Designer vs. Counterfeit Purses: Which are more ethical?
Which are more ethical to make and purchase?
Perhaps you have preconceived notions concerning this topic, but in writing my hub about how to know if your designer handbag is real or fake, I encountered a few interesting facts about the ethics of purchasing genuine or counterfeit handbags and purses.
One account I found decried the purchase of "real" or "genuine" designer handbags because they are made in sweatshops and sometimes by child labor overseas. I suppose this depends on the designer; I have heard that Louis Vuitton produces both real and fake bags, as well as other designers. It's just a matter of how much effort is put into them and what kind of material.
However, students in fashion design schools learn that fake bags may also be produced in such situations. Others also assert that most designers have their handbags made... well, by hand, thus the price. Some, such as Susan Scafidi, a law professor specializing in counterfeits in the textile industry, go so far as to say that not purchasing a real bag means you support terrorism, since the money for counterfeits means funding for nations who may well be at war against the United States.
According to Kevin Doughty, a private counterfeit expert and founder of CounterTech Investigations, the counterfeit market means that $350 million and 25,000 jobs are lost just in New York City. Designers will go to school, participate in internships or apprenticeships.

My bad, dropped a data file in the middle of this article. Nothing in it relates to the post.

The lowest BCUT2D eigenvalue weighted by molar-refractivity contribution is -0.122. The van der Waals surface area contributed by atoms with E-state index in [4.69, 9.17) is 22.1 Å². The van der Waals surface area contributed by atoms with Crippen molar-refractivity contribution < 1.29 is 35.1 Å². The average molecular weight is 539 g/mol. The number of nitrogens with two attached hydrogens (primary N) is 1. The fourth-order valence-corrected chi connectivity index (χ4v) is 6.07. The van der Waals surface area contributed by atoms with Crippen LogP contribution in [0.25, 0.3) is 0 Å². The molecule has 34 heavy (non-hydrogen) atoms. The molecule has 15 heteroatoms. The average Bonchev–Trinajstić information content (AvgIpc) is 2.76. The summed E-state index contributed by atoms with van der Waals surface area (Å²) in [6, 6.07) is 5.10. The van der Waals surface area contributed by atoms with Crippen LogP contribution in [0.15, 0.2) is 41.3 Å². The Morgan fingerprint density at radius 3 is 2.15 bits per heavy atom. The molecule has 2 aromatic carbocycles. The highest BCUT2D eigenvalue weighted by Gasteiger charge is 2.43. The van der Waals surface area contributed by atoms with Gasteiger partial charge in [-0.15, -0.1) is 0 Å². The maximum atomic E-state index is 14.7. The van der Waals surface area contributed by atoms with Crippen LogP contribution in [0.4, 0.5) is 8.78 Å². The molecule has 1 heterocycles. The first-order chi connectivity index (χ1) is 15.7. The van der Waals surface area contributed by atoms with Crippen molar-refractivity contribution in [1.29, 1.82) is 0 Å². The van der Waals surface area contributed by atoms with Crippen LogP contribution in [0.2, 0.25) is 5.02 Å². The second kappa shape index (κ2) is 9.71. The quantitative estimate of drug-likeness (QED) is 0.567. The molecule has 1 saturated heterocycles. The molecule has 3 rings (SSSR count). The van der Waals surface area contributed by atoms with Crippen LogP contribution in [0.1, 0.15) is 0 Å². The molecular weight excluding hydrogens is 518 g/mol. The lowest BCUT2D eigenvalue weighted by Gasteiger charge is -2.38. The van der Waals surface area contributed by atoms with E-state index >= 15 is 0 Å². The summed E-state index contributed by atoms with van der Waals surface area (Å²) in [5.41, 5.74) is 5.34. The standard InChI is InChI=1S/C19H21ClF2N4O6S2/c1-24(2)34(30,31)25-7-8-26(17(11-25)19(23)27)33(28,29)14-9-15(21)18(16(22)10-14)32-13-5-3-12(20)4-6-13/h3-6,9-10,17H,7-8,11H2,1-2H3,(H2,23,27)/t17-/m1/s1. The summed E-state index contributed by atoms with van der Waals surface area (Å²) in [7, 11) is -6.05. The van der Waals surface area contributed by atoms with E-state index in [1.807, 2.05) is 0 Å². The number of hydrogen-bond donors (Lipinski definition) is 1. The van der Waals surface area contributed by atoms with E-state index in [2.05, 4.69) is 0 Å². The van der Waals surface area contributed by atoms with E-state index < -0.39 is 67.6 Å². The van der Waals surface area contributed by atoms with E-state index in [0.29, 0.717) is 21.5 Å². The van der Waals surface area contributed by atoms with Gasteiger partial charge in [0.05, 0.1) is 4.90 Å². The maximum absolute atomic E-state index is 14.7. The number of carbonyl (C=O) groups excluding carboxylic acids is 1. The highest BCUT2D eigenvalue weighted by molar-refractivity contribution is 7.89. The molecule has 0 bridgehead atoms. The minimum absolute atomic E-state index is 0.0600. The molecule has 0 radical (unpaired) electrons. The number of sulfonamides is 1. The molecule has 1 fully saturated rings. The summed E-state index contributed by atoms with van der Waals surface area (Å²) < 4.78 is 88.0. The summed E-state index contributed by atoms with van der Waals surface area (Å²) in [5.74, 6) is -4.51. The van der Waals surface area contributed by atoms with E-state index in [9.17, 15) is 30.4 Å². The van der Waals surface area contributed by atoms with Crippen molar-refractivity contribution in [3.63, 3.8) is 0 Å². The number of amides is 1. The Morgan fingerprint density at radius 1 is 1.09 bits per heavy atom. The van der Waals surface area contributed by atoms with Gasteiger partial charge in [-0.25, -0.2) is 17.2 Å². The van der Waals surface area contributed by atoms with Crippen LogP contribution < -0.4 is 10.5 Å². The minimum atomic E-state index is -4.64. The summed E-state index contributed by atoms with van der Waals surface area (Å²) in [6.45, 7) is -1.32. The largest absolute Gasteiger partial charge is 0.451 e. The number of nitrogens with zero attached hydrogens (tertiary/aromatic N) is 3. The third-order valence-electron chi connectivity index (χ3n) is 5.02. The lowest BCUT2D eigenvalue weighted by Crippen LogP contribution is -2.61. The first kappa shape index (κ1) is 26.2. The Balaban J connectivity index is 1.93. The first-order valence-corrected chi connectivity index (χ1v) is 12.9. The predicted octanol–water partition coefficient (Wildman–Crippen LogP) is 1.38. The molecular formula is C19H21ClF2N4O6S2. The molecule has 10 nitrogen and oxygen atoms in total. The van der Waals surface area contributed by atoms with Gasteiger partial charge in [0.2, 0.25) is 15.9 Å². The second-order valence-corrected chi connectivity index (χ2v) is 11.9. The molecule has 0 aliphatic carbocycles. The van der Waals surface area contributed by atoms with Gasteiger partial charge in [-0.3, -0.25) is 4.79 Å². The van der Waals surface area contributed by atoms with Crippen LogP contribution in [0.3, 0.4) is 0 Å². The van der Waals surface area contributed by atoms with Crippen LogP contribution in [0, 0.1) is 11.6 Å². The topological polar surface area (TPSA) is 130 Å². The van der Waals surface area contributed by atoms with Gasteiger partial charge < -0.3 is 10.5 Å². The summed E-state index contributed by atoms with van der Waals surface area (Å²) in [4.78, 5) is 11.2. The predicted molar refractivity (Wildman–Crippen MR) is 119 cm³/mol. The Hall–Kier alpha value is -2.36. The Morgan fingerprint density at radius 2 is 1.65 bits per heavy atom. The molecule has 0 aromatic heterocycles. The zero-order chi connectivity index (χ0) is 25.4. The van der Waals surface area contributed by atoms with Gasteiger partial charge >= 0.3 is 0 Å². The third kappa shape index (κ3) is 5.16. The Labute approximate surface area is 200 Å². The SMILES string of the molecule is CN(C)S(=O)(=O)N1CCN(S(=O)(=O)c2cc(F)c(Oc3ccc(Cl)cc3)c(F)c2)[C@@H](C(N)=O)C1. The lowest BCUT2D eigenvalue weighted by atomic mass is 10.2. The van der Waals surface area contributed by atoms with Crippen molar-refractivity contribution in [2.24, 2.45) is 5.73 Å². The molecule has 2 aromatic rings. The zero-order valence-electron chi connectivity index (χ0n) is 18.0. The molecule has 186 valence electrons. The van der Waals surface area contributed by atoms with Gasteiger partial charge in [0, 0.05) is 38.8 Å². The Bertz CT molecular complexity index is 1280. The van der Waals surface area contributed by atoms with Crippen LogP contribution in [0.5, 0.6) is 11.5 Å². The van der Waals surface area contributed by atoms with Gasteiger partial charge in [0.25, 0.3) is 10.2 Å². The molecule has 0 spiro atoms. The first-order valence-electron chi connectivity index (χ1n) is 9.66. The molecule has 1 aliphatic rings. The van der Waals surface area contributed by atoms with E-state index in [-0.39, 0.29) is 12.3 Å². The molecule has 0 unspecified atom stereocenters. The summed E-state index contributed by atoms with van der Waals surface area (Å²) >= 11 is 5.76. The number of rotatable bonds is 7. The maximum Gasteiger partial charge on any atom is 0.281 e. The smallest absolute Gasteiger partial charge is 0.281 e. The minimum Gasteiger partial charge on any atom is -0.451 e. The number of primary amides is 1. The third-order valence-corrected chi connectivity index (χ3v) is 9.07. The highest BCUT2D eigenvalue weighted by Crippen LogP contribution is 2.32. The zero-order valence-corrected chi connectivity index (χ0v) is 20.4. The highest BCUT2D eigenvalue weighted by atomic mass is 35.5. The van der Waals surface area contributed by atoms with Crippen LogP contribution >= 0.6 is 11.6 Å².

Fratelli Prada worked for his reputation, increasing the popularity of his little leathergoods store by striving for accounts with well-known Italian nobleman. His daughter inherited the company and worked on her first line, which met with mediocre success. However, she worked on advertising and pricing sought accounts at high-end stores around the world. She finally opened up her own shops in Europe, and the success of the Prada company built from there.
Now doesn't that sound like a lot of work? It's not like all designers came from money. It often takes them determination, business skills, expertise, and more to develop high-end companies and products.
All in all, counterfeiting is stealing money from people who work hard to produce and sell genuine products, as well as from the people who put their trust in products and pay for what they expect is the real thing.
Additionally, you can get in trouble for not just selling a counterfeit, but owning one as well in certain countries, like France and Italy. It's just not a good idea no matter where you are. You can check United States Code Section 17 for more information.
If you want a cheaper purse, go to Mervyn's or another department store that has nicer purses that don't cost hundreds or thousands. Don't go to Chinatown or another place with brazen knockoffs.
I know that a lot of people can't really afford genuine designer purses. I certainly don't buy any myself. What I do have are little purses I get from teeny-bopper stores in the mall. One of my personal favorite stores is JCPenney. So there.
- Can Counterfeit Bags Make You a Bad Person? - PurseBlog
- Reasons Why You Shouldn't Buy a Fake Designer Handbag - Why You Shouldn't Buy Fake Bags
Let's take a look at some of the reasons that you shouldn't buy a fake designer handbag.
- Fake Prada bags: Why counterfeits help high-end designers sell more of the real thing. - Slate Magaz
If New York City councilwoman Margaret Chin has her way, it may soon be illegal to own a fake Prada handbag, or any of the other counterfeits openly sold in her Chinatown district, the " ground zero" for New York's knockoffs. Chin's proposed $1,000 f